Clicking a link/signing an online petition is not nearly enough (goes the argument) — and worse than that, doing these things gives people a false sense of achievement. Having re-tweeted some punchy hashtag (the argument continues), people think they’ve “helped,” and move on to their reality-TV-watching, double-cheeseburger-eating lives, now freed of any sense that they might need to do anything truly useful.
Inevitably, any social campaign that goes viral leads to a great deal of such handwringing — as one headline recently put it: “Is ‘clicktivism’ destroying meaningful social activism?”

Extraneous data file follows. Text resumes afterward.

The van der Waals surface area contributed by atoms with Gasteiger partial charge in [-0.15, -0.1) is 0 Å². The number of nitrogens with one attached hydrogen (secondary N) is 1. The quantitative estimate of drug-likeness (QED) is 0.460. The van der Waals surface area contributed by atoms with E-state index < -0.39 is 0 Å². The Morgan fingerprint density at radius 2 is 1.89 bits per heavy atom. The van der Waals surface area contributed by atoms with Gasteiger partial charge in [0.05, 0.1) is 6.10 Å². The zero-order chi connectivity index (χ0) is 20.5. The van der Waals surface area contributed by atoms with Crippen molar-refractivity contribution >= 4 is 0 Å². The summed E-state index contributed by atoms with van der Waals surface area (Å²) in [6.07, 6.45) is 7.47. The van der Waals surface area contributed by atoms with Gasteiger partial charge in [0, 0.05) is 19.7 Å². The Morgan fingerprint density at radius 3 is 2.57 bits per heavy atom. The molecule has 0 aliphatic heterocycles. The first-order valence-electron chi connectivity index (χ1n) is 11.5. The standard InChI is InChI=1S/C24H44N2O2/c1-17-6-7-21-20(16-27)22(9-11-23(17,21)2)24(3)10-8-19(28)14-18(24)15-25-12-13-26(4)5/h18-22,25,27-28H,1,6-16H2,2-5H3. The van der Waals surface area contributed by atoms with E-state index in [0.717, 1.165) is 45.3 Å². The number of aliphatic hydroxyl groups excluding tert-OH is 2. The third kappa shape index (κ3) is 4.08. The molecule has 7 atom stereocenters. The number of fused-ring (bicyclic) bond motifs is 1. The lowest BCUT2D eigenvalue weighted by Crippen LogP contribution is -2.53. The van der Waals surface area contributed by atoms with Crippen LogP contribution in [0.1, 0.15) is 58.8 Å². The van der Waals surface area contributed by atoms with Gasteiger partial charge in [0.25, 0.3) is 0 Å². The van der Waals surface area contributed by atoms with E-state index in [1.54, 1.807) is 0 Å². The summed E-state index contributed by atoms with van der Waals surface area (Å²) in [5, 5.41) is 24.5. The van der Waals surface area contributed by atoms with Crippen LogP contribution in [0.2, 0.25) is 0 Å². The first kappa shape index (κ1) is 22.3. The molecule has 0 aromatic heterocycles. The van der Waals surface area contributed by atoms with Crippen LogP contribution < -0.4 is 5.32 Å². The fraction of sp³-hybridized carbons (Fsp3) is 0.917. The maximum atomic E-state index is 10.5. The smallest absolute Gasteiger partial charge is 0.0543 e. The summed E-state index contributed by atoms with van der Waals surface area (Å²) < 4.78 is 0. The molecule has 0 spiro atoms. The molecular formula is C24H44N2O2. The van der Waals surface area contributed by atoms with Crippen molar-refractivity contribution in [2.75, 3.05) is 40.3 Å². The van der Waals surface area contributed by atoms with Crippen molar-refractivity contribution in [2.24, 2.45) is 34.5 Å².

But the question is far from new: I recall the wrath of an old friend when I had the temerity to suggest many years ago that folks could help raise funds for hunger relief via The Hunger Site (where I still click, by the way, on a nearly daily basis, along with all the other clickable causes that GreaterGood Network now supports).
Here’s what I don’t understand about the question, though: What world do these people live in? Or, alternatively: What past are they remembering? Did they once live in a world peopled with passionate social activists burning with a sense of mission, ready to chuck it all, or at least the occasional evening, for the sake of repairing the world?